Having opened in November 2001, the Bar Celona Bar and Grill has become a fashionable mainstay in a part of town known more for t-shirts, baseball hats, burgers, and hot dogs. While the second location, next to Kincade’s at 948 W. Armitage didn’t last that long (replaced by Lot 48 under the same ownership), the original location of Bar Celona stands by while other establishments continuously turn over, particularly on this section of Clark Street, running between Newport and Waveland deep in the heart of Wrigleyville. Chalk it up to the successful ownership of the bar led by (bring me the head of) Adolfo Garcia and his partners, who also owns the popular Sopo and Lot 48. The Latin fare at Bar Celona, combined with a cocktail menu longer than that of the beer selection, will put you in the right mood as you start to groove with the increasingly interested locals.
You’ll find Bar Celona wedged in-between the larger Central, yet another holding for the Bar Celona cabaal, and Uberstein, formerly Heaven on Seven and a notable addition to the city’s bar scene as it is one of the few German places along with Glunz Bavarian Haus that is opening rather than the current trend of the opposite. Fortunately, neither Bar Celona or Uberstein feature EU prices, considering the current exchange rate… Anyway, Bar Celona is located in a dark brown, brick three-flat with a black awning and a garage door-like façade that opens out in summer and which has been replicated by just about every bar up the block.
Walk through the double-door entrance and you’ll find yourself in a narrow, single room taberna. An oak bar topped with cowhide and sided in tin runs along the south wall of exposed brick where patrons become entranced by the two giant, flatscreen televsions behind the bar and in front of gently pulsing, beige-colored strips of cloth. Opposite the bar is a banquette with high-backed chairs along north wall, and a few sought after cocktail tables up front allow you to survey the madness that never ends on Clark. Additional low-slung tables are located in the back with seating at small upholstered cubes for those unlucky enough not to sit at the booths. A goldish glow drifts down throughout the main room from an array of Mediterranean-style hanging lights, straight out of the early 1970’s that compliments the rustic, beige-painted walls featuring brightly-colored local artwork.
Get your night started off with something from a nice list of cocktails and decent beer selection, though I was disappointed they didn’t have my favorite Dos Equis Amber – yes, it’s a Mexican beer instead of Spanish but it’s still good even though Café Iberico gives me a hard time every time I try to order it there. The ever-popular sangria (red and white) at Bar Celona is $2 on Thursdays (pitchers are normally $15), martinis are $5 on Fridays, and all drinks are half off on Wednesdays. You know when to see me there… Bar Celona also serves a good selection of mostly inexpensive Mexican and South American entrées, of which I found the Cali Tacos to be excellent, the chipotle and orange barbequed fajitas ok, and the complementary chips and salsa to be very good. I didn’t have the Chicken Sangria but it’s said to be rather dry. The kitchen also churns out a few paninis, salads and a small selection of tapas, including “Mole de Pavo” or turkey with mole sauce (a somewhat spicy brown sauce with a hint of chocolate flavor). The obligatory burgers are $2 with fries every Monday along with $2 bottled beers. Rather than pouring over either the menu of drinks or food, I’d recommend you make up your mind quickly as you never know when you’ll see your waitress again or what mood she’ll be in when she arrives…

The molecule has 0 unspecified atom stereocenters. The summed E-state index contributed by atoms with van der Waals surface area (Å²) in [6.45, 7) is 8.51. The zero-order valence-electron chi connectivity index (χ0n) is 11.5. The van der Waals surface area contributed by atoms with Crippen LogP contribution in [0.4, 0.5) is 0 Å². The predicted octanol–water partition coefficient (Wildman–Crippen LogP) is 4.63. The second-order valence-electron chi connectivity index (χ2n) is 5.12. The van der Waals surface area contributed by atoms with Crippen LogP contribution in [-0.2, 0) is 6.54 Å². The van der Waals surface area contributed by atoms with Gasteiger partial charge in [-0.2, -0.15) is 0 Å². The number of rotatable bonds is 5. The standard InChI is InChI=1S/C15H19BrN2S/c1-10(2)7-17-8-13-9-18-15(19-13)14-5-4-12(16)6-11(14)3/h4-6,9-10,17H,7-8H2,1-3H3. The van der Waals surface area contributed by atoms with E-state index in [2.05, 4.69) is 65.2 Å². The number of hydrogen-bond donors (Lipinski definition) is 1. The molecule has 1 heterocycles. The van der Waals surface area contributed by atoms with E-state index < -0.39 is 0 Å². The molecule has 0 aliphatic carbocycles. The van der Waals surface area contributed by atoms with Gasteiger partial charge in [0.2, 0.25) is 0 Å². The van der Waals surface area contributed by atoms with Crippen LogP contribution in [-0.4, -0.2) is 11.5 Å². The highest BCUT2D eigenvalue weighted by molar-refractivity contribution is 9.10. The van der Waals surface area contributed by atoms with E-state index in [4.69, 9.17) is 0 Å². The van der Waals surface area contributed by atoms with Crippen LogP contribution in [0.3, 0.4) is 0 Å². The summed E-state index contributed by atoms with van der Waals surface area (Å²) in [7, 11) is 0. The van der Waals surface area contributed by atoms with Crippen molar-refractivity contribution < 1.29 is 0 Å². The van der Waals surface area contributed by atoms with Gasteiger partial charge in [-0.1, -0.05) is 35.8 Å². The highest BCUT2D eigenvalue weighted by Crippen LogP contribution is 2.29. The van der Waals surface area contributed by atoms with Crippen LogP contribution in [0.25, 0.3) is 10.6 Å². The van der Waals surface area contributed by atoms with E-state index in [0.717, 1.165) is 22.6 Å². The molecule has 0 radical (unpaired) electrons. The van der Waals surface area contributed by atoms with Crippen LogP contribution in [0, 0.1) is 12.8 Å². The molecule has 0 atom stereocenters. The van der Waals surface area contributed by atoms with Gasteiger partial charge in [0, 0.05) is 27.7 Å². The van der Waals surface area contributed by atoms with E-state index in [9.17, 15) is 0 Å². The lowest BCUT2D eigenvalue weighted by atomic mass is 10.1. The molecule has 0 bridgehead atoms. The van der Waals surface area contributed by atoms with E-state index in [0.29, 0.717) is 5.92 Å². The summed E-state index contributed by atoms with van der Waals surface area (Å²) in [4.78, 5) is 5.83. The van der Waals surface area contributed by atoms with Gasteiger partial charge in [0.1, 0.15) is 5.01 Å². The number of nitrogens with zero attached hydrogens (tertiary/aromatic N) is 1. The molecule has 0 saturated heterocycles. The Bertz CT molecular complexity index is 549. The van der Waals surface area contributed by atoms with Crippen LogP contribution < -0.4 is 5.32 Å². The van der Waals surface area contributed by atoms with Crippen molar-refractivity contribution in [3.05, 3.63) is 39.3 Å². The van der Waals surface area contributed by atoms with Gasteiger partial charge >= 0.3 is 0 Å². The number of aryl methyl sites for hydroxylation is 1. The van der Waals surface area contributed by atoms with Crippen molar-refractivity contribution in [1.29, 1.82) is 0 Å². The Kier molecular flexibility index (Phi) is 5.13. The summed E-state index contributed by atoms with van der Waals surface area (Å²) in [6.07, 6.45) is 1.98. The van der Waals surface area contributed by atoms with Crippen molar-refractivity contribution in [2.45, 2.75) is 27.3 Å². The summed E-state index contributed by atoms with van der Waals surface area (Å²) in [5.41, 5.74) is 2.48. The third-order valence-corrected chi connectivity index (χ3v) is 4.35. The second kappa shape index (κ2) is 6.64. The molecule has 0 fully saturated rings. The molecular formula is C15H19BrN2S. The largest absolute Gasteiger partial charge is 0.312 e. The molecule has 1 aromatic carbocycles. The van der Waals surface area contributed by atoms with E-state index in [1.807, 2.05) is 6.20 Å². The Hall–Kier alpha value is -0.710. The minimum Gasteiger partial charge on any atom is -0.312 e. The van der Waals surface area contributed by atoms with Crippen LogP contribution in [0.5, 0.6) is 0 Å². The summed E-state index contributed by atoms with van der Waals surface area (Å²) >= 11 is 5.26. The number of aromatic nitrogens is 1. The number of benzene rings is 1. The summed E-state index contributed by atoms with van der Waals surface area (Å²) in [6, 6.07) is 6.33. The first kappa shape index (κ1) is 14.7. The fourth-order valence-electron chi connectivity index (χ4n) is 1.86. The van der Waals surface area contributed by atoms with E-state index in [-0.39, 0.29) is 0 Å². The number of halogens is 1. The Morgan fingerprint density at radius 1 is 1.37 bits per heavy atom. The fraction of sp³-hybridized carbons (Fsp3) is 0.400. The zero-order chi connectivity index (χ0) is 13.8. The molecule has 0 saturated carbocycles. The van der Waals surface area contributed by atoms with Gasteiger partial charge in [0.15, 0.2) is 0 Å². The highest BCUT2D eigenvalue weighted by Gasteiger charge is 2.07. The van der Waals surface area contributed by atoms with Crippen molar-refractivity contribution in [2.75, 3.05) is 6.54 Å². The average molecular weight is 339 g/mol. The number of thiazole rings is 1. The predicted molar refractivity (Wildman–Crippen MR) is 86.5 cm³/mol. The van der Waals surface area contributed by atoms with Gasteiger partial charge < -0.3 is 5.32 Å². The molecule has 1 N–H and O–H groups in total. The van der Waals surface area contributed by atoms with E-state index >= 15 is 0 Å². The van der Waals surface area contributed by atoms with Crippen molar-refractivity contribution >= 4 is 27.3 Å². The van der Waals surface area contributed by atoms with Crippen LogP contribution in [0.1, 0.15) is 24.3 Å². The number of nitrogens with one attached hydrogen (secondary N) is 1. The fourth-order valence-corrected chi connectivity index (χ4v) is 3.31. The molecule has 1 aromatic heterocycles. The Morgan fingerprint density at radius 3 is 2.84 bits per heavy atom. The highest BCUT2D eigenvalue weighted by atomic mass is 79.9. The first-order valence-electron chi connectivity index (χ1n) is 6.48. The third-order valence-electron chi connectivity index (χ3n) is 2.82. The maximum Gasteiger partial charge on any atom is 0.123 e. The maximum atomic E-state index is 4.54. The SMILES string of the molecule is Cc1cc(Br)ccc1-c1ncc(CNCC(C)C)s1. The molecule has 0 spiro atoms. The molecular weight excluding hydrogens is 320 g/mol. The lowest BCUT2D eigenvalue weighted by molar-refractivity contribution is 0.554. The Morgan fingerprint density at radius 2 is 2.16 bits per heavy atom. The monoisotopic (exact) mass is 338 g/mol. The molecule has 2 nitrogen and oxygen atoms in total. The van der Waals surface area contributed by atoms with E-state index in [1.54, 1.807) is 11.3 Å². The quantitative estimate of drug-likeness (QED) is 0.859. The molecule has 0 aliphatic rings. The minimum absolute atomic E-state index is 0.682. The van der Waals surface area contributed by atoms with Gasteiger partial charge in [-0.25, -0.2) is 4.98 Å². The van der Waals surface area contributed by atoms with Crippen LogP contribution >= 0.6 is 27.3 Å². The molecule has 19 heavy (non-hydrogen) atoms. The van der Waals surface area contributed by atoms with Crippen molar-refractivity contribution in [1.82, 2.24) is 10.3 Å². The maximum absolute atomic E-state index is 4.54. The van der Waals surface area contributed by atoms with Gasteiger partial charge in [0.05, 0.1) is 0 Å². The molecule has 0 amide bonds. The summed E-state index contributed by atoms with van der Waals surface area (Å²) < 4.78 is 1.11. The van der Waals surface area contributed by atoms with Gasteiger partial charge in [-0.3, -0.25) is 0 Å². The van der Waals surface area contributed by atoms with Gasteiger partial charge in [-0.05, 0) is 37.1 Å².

An exceedingly worn set of wooden stairs leads down to another room filled with booths along the north wall, a smattering of low-slung, wooden tables and another bar runs along the south wall. The whole room is encrusted in tile where the walls aren’t painted red, and is illuminated by eclectic hanging lights. If they don’t have a private party foundation-eers busily getting sloshed on a few glasses of sangria, the space tends to be empty early in the evening, but it really starts bumpin’ later so head down there if you’re in the mood for cavorting.
Although not as polished (or sterile) as a place like Soiree Bar Bistro, Tryst or Blu, the Bar Celona features a cool, somewhat sophisticated Latin vibe that is more relaxed and has a lot more character – not to mention a steady stream of talent in their late 20’s and early 30’s who are drawn to the cocktails and the atmosphere. Yes, Bar Celona is definitely a beautiful people bar, with lots of designer jackets and low-cut blouses. ¡Buen provecho!
This “tasca,” Spanish for a friendly gathering place usually located on the side of mountain roads in Latin America where you can get small plates to go with a few shots, reminds me of an upgraded version of the now-defunct Bar San Miguel, and a more pleasant version of Taberna Tapatia, as the DJ-infused music at Bar Celona is not played in your face – though, Taberna’s got Bar Celona beat by not having any big-screen TVs even if this is all but required this close to Wrigley Field. Regardless, with a renovation and menu overhaul to celebrate its fourth anniversary last year, Bar Celona keeps the sangrias poured, the margaritas blended, the martinis shaken, and the glances deviant. You know you love it. Bar Celona doesn’t open until 4:30pm, except for Cubs afternoon home games when it opens at 3:30pm. I recommend avoiding it when the Cubs are in town or you might be overrun by the sweaty t-shirt crowd, at least for a little while before they get thrown out or pass out. Instead, head for dinner at Bar Celona during the week or cocktails on the weekend, and you’ll be sure to leave satisfied no matter your cravings. For more information, check out the Bar Celona website. ¡Salud!